Even as many months have passed since the world went on a lockdown mode to combat the novel COVID-19 pandemic, the world is still in the midst of an ongoing deadly battle. With no definite vaccine in sight so far, the weapons at our disposal are precautionary measures and testing. The uptick in cases, especially in cities like Mumbai, Delhi, Chennai and Ahmedabad has put a question on everyone’s minds about effective testing procedures and how to go about it. The Indian Council of Medical Research (ICMR) recently issued advisory guidelines for testing which included a list of approved antibody test kits among other existing test guidelines. With the need for more tests and that too effective testing in India, it becomes crucial to look at the new strategies employed for combating corona.
The new strategies include Rapid Point-of-Care (PoC) Antigen Detection Test (for diagnosis along with RT-PCR) and Antibody test. The antibody test is used for screening the presence of antibodies present in your blood. The body makes these when fighting an infection like COVID-19, and it also happens when you take a vaccine shot. And this is a part of building immunity against the virus. The antibody test doesn’t check for the virus but checks if your immune system has responded to the virus. The test looks for IgM antibodies, which happen early in an infection and IgG antibodies, which are more likely to show up later. However, the tests are for surveillance and not really for diagnosing COVID-19. However, for diagnosing COVID-19, the RT-PCR test is the gold standard test, which detects the virus’s genetic material. Apart from this, the diagnostic tests also include the antigen tests which detect specific proteins on the surface of the virus.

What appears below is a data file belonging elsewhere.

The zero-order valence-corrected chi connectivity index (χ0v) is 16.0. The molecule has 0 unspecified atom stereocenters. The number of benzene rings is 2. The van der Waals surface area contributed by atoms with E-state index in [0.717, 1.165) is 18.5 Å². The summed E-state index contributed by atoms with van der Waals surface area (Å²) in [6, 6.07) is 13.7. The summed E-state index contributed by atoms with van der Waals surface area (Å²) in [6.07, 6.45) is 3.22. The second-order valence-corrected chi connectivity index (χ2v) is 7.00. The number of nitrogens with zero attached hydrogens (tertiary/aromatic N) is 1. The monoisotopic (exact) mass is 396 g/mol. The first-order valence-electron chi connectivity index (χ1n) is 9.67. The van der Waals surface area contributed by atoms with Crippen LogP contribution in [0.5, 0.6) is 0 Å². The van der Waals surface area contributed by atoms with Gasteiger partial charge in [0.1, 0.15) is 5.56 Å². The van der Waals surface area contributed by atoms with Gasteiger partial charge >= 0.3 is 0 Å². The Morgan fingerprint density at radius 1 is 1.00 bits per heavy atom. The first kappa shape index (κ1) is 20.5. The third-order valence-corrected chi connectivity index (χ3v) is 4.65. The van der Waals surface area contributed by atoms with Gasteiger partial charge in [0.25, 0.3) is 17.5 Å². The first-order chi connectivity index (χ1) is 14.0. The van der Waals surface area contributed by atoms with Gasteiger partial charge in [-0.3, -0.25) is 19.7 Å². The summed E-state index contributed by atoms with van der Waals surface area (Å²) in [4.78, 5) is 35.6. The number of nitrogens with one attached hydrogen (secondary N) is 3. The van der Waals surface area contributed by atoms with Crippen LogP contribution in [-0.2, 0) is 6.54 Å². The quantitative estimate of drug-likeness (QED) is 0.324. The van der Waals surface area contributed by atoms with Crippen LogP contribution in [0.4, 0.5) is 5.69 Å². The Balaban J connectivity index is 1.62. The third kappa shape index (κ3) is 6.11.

So the discussion now comes to the question, which of these tests are more effective? And should we go for antibody tests or just stick with the RT-PCR testing? The answer is that we need both to effectively combat and control the spread of the virus. The RT-PCR tests helps the doctors know if the patient is infected, and helps track the recovery. Whereas the antibody test helps to understand if the patients have been infected in the past and also understand the extent to which the virus has spread within a community. In terms of knowing if someone has been infected, the RT-PCR test is important for diagnosing and identifying active cases and is usually a very accurate test. Antibody test is a surveillance test and not a diagnostic test, as it lets you know about the presence of antibodies. And antibodies take time to develop and there is no clarity on how long they will protect the patient.
With cities where the number of cases are extremely high, the way to go would be getting as many tests done and employing diagnostic tests as well as antibody tests to better manage the situation. Just sticking to one test, like the RT-PCR test won’t help in populated areas, and the testing rates need to go up. More diagnostic tests need to be done to ensure testing rates also go up and more patients can get the proper care sooner. In positive cases, these will help to sooner identify who need to be quarantined and self-isolated by contact tracing. And antibody tests will help knowing who had COVID-19 and recovered, including asymptomatic patients. And this will help in getting data about who has the immunity to fight the virus, and even help in contact tracing. It will give information on how far the infection has spread within a community and who else is at a risk of contracting the virus.
Ultimately, all of these tests and their data need to be combined to help in creating better strategies and approaches for treating the virus.
(Disclaimer: Dr. Laxman Jessani, Consultant, Infectious Diseases, Apollo Hospitals. Views expressed are a personal opinion.)